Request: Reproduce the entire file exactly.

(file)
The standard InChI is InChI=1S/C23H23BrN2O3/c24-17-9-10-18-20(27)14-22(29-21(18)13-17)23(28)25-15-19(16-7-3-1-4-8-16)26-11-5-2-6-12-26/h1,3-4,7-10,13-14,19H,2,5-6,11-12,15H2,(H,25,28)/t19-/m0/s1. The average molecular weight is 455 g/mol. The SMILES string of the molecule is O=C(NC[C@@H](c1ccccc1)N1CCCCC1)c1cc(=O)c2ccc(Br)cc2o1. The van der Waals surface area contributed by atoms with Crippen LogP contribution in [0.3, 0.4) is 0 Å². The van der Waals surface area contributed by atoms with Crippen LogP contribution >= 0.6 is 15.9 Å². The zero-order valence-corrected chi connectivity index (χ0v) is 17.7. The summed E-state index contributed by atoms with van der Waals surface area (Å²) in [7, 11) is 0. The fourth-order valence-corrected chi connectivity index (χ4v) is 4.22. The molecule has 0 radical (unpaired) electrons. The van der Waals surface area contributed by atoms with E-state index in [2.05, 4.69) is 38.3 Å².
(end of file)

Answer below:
The standard InChI is InChI=1S/C23H23BrN2O3/c24-17-9-10-18-20(27)14-22(29-21(18)13-17)23(28)25-15-19(16-7-3-1-4-8-16)26-11-5-2-6-12-26/h1,3-4,7-10,13-14,19H,2,5-6,11-12,15H2,(H,25,28)/t19-/m0/s1. The average molecular weight is 455 g/mol. The SMILES string of the molecule is O=C(NC[C@@H](c1ccccc1)N1CCCCC1)c1cc(=O)c2ccc(Br)cc2o1. The van der Waals surface area contributed by atoms with Crippen LogP contribution in [0.3, 0.4) is 0 Å². The van der Waals surface area contributed by atoms with Crippen LogP contribution >= 0.6 is 15.9 Å². The zero-order valence-corrected chi connectivity index (χ0v) is 17.7. The summed E-state index contributed by atoms with van der Waals surface area (Å²) in [7, 11) is 0. The fourth-order valence-corrected chi connectivity index (χ4v) is 4.22. The molecule has 0 radical (unpaired) electrons. The van der Waals surface area contributed by atoms with E-state index in [2.05, 4.69) is 38.3 Å².